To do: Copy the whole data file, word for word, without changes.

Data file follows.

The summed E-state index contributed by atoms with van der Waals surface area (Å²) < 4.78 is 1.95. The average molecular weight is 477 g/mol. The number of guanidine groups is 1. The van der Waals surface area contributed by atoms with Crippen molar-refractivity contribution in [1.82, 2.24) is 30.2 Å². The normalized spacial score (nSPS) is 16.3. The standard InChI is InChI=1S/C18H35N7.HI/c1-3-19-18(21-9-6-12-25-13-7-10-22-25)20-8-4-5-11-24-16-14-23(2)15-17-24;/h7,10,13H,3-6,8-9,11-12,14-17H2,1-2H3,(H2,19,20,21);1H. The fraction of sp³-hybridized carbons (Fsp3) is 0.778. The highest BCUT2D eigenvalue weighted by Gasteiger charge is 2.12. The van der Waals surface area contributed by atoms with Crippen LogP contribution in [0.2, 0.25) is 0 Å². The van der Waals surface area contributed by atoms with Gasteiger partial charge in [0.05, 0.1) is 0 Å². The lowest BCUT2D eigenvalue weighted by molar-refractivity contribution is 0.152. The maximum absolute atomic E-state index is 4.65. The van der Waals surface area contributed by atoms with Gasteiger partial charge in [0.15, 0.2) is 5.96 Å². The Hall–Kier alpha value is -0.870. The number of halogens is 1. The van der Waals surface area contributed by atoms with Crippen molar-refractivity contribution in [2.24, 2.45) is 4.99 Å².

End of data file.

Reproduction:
The summed E-state index contributed by atoms with van der Waals surface area (Å²) < 4.78 is 1.95. The average molecular weight is 477 g/mol. The number of guanidine groups is 1. The van der Waals surface area contributed by atoms with Crippen molar-refractivity contribution in [1.82, 2.24) is 30.2 Å². The normalized spacial score (nSPS) is 16.3. The standard InChI is InChI=1S/C18H35N7.HI/c1-3-19-18(21-9-6-12-25-13-7-10-22-25)20-8-4-5-11-24-16-14-23(2)15-17-24;/h7,10,13H,3-6,8-9,11-12,14-17H2,1-2H3,(H2,19,20,21);1H. The fraction of sp³-hybridized carbons (Fsp3) is 0.778. The highest BCUT2D eigenvalue weighted by Gasteiger charge is 2.12. The van der Waals surface area contributed by atoms with Crippen LogP contribution in [0.2, 0.25) is 0 Å². The van der Waals surface area contributed by atoms with Gasteiger partial charge in [0.05, 0.1) is 0 Å². The lowest BCUT2D eigenvalue weighted by molar-refractivity contribution is 0.152. The maximum absolute atomic E-state index is 4.65. The van der Waals surface area contributed by atoms with Gasteiger partial charge in [0.15, 0.2) is 5.96 Å². The Hall–Kier alpha value is -0.870. The number of halogens is 1. The van der Waals surface area contributed by atoms with Crippen molar-refractivity contribution in [2.24, 2.45) is 4.99 Å².